“I’d close the blinds, Daddy.”
My husband looks at our son with tears in his eyes and asks him.
“Because Daddy…..the police are supposed to help people who needs them…and they won’t help…. You always say that neighbors are supposed to HELP neighbors, but they won’t help either…they won’t help me stop him…I’m afraid….I can’t do it by myself Daddy…..I can’t look out my window and just watch him do all these terrible things and…and…..do nothing…so….I’m just going to close the blinds…. so I can’t see what he’s doing……..and I’m going to pretend that it is not happening.”
I start to cry. My husband looks at our nine year old son standing in the window, looking pitiful and ashamed at his answers to my husband’s questions and he says…
“Open the blinds because that man…. he’s at your front door… “WHAT DO YOU DO?”
My son looks at his father, anger and defiance in his eyes. He balls up his tiny fists and looks his father square in the eyes, without hesitation he says: “I DEFEND MY FAMILY DAD!! I’M NOT GONNA LET HIM HURT MOMMY OR MY SISTER, DAD!!! I’M GONNA FIGHT HIM, DAD, I’M GONNA FIGHT HIM!!!!!”
I see a tear roll down my husband’s cheek and he grabs our son to his chest and hugs him tight, and says… “It’s too late to fight him, he’s too strong and he’s already at YOUR front door son…..you should have stopped him BEFORE he killed his wife, and his children and the old lady across the way.
You have to do what’s right, even if you have to do it alone, before its too late.” my husband whispers. THAT scenario I just gave you is WHY we are at war with Iraq. When good men stand by and let evil happen son, THAT is the greatest atrocities in the world won’t affect him. “YOU MUST NEVER BE AFRAID TO DO WHAT IS RIGHT! EVEN IF YOU HAVE TO DO IT ALONE!” BE PROUD TO BE AN AMERICAN! BE PROUD OF OUR TROOPS!! SUPPORT THEM!!! SUPPORT AMERICA SO THAT IN THE FUTURE OUR CHILDREN WILL NEVER HAVE TO CLOSE THEIR BLINDS…”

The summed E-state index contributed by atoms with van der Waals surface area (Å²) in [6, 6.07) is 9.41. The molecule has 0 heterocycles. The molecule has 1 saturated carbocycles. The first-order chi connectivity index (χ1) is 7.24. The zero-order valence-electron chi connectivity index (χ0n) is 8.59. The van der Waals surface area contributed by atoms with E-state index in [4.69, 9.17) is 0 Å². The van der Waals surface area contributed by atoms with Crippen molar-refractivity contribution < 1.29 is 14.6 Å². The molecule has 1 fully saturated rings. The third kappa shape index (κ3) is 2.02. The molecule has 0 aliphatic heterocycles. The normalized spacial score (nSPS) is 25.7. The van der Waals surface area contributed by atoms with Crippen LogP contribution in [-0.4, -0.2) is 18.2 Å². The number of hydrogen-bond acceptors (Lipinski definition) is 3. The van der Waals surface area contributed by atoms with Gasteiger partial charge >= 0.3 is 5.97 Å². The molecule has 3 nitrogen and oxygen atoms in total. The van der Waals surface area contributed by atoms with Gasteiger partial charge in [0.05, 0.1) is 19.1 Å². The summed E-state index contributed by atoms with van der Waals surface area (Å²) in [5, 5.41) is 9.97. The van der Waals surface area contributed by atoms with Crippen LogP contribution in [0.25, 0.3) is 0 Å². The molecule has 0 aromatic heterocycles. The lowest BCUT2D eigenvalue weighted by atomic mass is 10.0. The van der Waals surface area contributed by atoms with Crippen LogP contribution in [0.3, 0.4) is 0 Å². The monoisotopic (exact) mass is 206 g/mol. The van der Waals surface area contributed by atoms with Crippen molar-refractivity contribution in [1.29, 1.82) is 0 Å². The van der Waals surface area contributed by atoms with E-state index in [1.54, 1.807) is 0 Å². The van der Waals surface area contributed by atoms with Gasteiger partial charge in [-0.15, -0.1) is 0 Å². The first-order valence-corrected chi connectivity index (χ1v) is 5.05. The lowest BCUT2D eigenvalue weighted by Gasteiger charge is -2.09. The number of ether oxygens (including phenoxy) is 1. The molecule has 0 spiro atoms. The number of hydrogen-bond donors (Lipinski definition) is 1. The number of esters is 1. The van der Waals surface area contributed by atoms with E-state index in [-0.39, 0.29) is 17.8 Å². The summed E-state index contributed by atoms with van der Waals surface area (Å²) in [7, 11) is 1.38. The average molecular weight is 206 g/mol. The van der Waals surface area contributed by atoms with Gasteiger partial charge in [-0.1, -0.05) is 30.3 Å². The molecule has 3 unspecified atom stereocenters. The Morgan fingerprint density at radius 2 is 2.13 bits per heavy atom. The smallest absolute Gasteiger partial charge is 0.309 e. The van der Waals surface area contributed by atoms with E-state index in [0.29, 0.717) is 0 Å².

This should be printed in every newspaper and posted in every school in America. Of course that won’t happen so we’ll use the internet. If your blinds are closed do nothing with this email. If they are open I do not need to tell you what to do.
Steven R Chandler, CMSgt
332 ELRS/Vehicle Management Flight
Balad Air Base, Iraq
Dude- Parrivincini- 2800 W. Colorado- Dude, Mi oh my!!!
That would be “capisc’” not “capiche.” Anyway, it’s Sicilian dialect so the true Italian term would be “capisci.”
Pick up a copy of the book “American Pie: My Search for the Perfect Pizza” by Peter Reinhart. Although he is unforgivably disdainful of Chicago-style pizza (being from Chicago, I must assume he got bought), he has a very good chapter on grilled pizza and recipes for the same.
Unless you go all out and build a wood oven, grilled pizza is about as close as you’ll get – and you can just crank up the old Weber to make it. A ripping hot fire, the right dough, fresh tomato sauce, keep the toppings light and you’ll thank yourself over and over again. (The current issue of Cook’s Illustrated also has a good article on grilled pizza.)
Reinhart’s perfect pizza ends up being Pizzeria Bianco in Phoenix, AZ. Wood-fired, individual pizzas all made while you wait by the owner, Brooklyn-expat Chris Bianco. I went there on a family trip and ended up heartily agreeing with his assessment – it’s fantastic!
Oh, and you’re right about the toasted ravioli on The Hill – it’s so much better than anywhere else. Along with Ted Drewes custard (sigh), one of the things I miss about the city.
I never could quite steel myself for St. Louis’ other culinary claim to fame (the fried brain sandwich).
And finally, St. Louis pizza has that creamy mouth feel because it uses Provel cheese – it’s sort of a Provolone-inspired Velveeta (provolone, swiss and cheddar, blended altogether – swap the provolone for colby and you’ve got Velveeta).